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Most snows are light snows

The light snows we’ve seen so far don’t necessarily hint at what’s ahead this winter

A couple of articles ago I wrote about when we should normally expect winter to start, and after a relatively snowy October it seems like a lot of expectations were leaning toward a snowy start to winter. So far, though, we haven’t seen much in the way of true winter snow and if we look back at when and how often we expect to see snowfall, this actually isn’t surprising. Most of us, including myself, expect to see several large snowfalls during the winter, but when you actually start looking at the numbers, it seems that most of our snow comes in little bits here and there.

Years ago, during one of my university courses on water systems, we were looking at stream flow and how to calculate the probability of 25-, 50- and 100-year floods. Once I learned how to do this, I began thinking about snowstorms and how often we should expect big storms to hit. I went through all of the data for Winnipeg (a nice central region) and applied the same probability techniques I learned for stream flooding, since the statistical theory is sound for both. Well, good thing I kept all that data, so let’s dig into the numbers and see what we come up with.

First of all, I have to point out that when we look at snowfall data there are different time periods in which we can measure snowfall, or any type of precipitation for that matter. We can measure the amount of snow that falls in one day, which would be from midnight to midnight. This one is easy enough, since this is the way precipitation amounts are recorded. We all know that Mother Nature doesn’t have a very accurate clock, though, so we can’t always count on a snowfall occurring nicely during this one-day period. Another way to measure snowfall is to calculate how much fell within a given 24-hour period. To calculate this, you need access to hourly data, which, unfortunately, is not readily available. We can measure snowfall a third way that does help us “catch” these 24-hour-period snowfalls, and that is to look at what I call snow events. A snow event is when we record snowfall amounts on two or more consecutive days.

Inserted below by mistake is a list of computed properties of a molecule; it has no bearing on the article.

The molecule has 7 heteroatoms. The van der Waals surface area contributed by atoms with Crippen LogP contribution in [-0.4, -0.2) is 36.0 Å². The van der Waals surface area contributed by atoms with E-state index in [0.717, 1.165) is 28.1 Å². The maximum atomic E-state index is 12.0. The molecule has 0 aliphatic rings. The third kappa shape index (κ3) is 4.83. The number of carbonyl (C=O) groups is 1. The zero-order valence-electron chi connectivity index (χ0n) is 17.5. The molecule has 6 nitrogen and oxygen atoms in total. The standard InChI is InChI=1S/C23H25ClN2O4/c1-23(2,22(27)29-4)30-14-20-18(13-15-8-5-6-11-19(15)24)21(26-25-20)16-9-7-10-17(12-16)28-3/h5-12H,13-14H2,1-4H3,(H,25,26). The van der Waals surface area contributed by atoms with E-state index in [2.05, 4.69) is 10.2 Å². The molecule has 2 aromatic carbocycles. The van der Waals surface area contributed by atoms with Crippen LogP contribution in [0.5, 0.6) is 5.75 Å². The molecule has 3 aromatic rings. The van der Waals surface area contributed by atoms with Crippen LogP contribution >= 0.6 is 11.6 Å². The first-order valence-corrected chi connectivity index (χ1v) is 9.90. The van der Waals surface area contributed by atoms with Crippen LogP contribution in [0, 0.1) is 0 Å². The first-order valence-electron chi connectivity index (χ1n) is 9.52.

Probability of precipitation

Let’s begin our look by examining snowfall days. In Winnipeg, during any given winter, there is a 90 per cent chance that there will be about 30 days when snow falls. About 50 per cent of the time we will see around 45 snowfall days, and there is a less-than-one-in-100 chance of seeing more than 70 snowfall days in any given winter. Keep in mind that a snowfall day is any day that records snow, no matter how small. Now, when we look at how much snow we can expect to fall during a snowfall day, we find that 90 per cent of the time we can expect 0.2 centimetres of snow or more. About 50 per cent of the time we can expect more than two cm of snow, which means about half the time it snows we see fewer than two cm of snow! If we look at how often we should expect five cm or more, we would find that the probability has fallen to about 10 per cent. This means that if we get 30 snowfall days during the winter, only about three of them will give us more than five cm of snow. Looking at higher one-day snowfall amounts, we find a day with 10 cm or more occurs about once in every 25 snowfall days or once, maybe twice per winter. Getting more than 30 cm of snow in one day is extremely rare. The probability of this occurring is about 0.1 per cent, which means about one in every 1,000 snowfall days or around once every 20 to 40 years we could expect to see this much snow in a single day!

Now, as I pointed out earlier, Mother Nature rarely dumps all the snow conveniently during a midnight-to-midnight 24-hour period, so let’s look at snowfall events and see how the numbers shape up.

In any given winter we typically see about 20 snowfall events where we record snowfall on two or more consecutive days. About half the time we could see as many as 28 snowfall events, and once in every 100 winters we could experience as many as 40 snowfall events. Just like with the one-day snowfall amounts, the majority of these snowfall events only record small amounts of snow. About 90 per cent of the time we would expect to see 0.5 cm or more snowfall and about 50 per cent of the time we would expect to see more than two cm. Interestingly, these numbers are just about the same as for the one-day snowfall probabilities. If we look at the probability of receiving more than five cm of snow during a snowfall event we would see that it happens about 30 per cent of the time. Going up to 10 cm or more and our probability drops to about 10 per cent or around twice per winter. How often should we expect to see big storms with more than 30 cm of snow? Well, according to my probabilities, it would be about one in every 200 snowfall events or about once every 10 years.

We do have to remember that probabilities are just that: probabilities. This means we could see much more or much less than what these numbers indicate in any one winter. Even though snowfall has been light so far this winter, it doesn’t mean we are due for a big snowfall or that the light snowfall will continue. Remember, it only takes one big storm to bring a winter’s worth of snow!

About the author

Co-operator contributor

Daniel Bezte is a teacher by profession with a BA (Hon.) in geography, specializing in climatology, from the U of W. He operates a computerized weather station near Birds Hill Park.

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